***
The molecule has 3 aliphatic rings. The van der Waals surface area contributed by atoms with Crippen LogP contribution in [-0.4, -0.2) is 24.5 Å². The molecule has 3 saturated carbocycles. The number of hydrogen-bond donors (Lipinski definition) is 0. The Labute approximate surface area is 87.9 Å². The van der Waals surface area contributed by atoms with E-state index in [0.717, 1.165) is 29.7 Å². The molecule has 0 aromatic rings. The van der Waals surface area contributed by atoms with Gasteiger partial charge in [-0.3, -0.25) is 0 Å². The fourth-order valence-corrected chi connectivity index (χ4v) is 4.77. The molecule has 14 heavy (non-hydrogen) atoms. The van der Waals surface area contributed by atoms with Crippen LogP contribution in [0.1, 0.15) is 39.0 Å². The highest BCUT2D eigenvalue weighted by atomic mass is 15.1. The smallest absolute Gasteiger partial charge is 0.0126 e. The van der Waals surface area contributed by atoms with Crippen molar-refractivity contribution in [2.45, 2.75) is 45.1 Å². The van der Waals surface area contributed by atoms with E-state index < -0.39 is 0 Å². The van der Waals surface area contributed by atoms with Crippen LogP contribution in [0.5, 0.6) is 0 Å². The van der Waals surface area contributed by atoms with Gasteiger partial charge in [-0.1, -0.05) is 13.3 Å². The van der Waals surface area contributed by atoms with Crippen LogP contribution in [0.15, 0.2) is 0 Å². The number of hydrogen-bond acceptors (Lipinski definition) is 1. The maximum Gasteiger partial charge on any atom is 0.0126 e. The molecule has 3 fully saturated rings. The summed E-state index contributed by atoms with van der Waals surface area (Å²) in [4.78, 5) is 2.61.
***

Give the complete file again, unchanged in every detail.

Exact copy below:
The molecule has 3 aliphatic rings. The van der Waals surface area contributed by atoms with Crippen LogP contribution in [-0.4, -0.2) is 24.5 Å². The molecule has 3 saturated carbocycles. The number of hydrogen-bond donors (Lipinski definition) is 0. The Labute approximate surface area is 87.9 Å². The van der Waals surface area contributed by atoms with E-state index in [0.717, 1.165) is 29.7 Å². The molecule has 0 aromatic rings. The van der Waals surface area contributed by atoms with Gasteiger partial charge in [-0.3, -0.25) is 0 Å². The fourth-order valence-corrected chi connectivity index (χ4v) is 4.77. The molecule has 14 heavy (non-hydrogen) atoms. The van der Waals surface area contributed by atoms with Crippen LogP contribution in [0.1, 0.15) is 39.0 Å². The highest BCUT2D eigenvalue weighted by atomic mass is 15.1. The smallest absolute Gasteiger partial charge is 0.0126 e. The van der Waals surface area contributed by atoms with Crippen molar-refractivity contribution in [2.45, 2.75) is 45.1 Å². The van der Waals surface area contributed by atoms with E-state index < -0.39 is 0 Å². The van der Waals surface area contributed by atoms with Crippen LogP contribution in [0.5, 0.6) is 0 Å². The van der Waals surface area contributed by atoms with Gasteiger partial charge in [-0.1, -0.05) is 13.3 Å². The van der Waals surface area contributed by atoms with Crippen LogP contribution in [0.15, 0.2) is 0 Å². The number of hydrogen-bond acceptors (Lipinski definition) is 1. The maximum Gasteiger partial charge on any atom is 0.0126 e. The molecule has 3 fully saturated rings. The summed E-state index contributed by atoms with van der Waals surface area (Å²) in [4.78, 5) is 2.61.